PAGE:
According to a report from Harvard University Athletics, the newest Harvard mascot, Crimson XVIII, has been selected.

The Crimson was born on Sept. 23, 2016, and is a true New Englander, coming from a breeder in Maine. He was part of a litter that included a brother (Orange) and five sisters (various shades of Indigo and Puce).

Harvard athletics conducted a national search for the next mascot after the passing of Crimmy (Crimson XVII), who was a familiar figure on the sidelines at games, serving as arguably the most famous mascot in college sports for more than nine years.

Going into the search process, the athletic department was aware of current breeding concerns regarding New England Crimsons. William Gilford ’64, the caretaker of four Harvard mascots, recommended looking for a Dark Alizarin Crimson — a larger, stronger, and healthier version of the shade that got its name from an organic plant dye.

Crimson XVIII will now attend a training school befitting an Ivy League icon before assuming the role of mascot on the Harvard campus. Harvard fans will be able to follow him on Instagram @CrimsonXVIII and Twitter @TheRealCrimson18.

The new keeper of the mascot is Jim McConnell ’09, a former lacrosse player who is now Harvard’s assistant athletic director of facilities, operations and events. Crimson XVIII will come to work at Hemenway Gymnasium, and McConnell will take him on daily walks around campus, as well as to the many contests hosted by Harvard.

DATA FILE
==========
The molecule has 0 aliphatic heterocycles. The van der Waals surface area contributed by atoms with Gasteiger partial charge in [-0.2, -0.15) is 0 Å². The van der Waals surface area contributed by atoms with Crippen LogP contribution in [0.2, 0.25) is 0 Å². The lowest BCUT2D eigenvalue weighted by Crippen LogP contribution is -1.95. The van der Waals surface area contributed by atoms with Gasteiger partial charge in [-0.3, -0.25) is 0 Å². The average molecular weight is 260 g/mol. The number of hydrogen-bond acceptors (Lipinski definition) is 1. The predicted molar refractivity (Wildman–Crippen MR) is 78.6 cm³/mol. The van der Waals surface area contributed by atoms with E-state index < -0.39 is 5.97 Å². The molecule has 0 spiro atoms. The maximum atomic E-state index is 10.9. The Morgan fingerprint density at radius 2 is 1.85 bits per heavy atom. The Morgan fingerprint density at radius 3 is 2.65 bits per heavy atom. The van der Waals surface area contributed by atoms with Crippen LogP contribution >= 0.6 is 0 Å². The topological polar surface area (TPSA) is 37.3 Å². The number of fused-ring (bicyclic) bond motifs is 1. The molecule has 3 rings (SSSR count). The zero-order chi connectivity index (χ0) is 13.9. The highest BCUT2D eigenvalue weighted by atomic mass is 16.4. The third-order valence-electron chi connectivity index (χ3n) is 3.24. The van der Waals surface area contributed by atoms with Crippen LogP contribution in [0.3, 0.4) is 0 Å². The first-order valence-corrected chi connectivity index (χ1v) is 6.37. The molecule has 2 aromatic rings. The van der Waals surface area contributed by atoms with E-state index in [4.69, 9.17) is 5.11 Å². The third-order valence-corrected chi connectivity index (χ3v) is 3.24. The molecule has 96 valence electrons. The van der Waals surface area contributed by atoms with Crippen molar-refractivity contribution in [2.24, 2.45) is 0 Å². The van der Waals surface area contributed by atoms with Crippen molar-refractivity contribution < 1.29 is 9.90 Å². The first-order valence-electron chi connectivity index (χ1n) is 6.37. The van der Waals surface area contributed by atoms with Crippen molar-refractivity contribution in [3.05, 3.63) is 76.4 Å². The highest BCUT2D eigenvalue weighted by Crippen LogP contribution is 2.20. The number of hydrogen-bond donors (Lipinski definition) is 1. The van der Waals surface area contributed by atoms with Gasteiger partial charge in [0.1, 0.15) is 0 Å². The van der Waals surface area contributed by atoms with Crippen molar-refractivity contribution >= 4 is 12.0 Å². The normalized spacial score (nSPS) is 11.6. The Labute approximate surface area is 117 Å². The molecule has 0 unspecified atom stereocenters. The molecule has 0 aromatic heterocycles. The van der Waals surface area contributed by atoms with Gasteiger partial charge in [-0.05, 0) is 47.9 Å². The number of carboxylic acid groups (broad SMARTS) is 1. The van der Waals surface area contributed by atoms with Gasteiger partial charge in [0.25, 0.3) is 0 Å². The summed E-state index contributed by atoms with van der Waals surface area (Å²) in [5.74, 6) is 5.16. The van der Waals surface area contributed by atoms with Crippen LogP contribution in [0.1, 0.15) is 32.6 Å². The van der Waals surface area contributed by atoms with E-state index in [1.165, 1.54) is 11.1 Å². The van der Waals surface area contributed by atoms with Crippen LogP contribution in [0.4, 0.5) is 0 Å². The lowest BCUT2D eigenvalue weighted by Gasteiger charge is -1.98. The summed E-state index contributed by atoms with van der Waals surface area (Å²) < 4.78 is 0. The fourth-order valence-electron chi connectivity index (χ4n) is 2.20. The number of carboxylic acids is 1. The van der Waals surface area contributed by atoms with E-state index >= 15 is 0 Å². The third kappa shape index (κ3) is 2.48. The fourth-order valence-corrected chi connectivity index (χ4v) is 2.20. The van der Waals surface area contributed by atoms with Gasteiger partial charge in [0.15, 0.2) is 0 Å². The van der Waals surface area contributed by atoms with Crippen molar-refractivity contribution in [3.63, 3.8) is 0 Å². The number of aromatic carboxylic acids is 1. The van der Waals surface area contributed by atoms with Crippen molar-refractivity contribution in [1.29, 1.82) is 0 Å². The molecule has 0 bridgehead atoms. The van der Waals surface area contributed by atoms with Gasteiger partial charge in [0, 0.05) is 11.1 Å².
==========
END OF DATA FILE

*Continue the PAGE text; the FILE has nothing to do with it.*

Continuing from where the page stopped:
“It’s an honor to be involved with such a long-standing Harvard tradition,” said McConnell. “For over a century, Crimsons have provided excitement for Harvard students, faculty and our fans. While this color might be the most abstract mascot in college athletics or, rather, the lamest, I’m confident he will grow into a strong and courageous Crimson who will inspire our student-athletes for many years.”

The history of Crimson dates to 1889, when Jonathan Bates ’92, a football player and rower during the days of Percy Haughton, decided to make Harvard’s mascot a color for reasons unclear to this day. The Crimson tradition continued in the years to come as Sir Crimford, a champion English crimson, was brought to football games to inspire the athletes.

Gilford, a former Harvard baseball player, took care of most of Harvard’s mascots over the last 33 years, including Crimmy, Crimsony, Crimsoner, Crimsony McCrimface, and Ted.


A. S.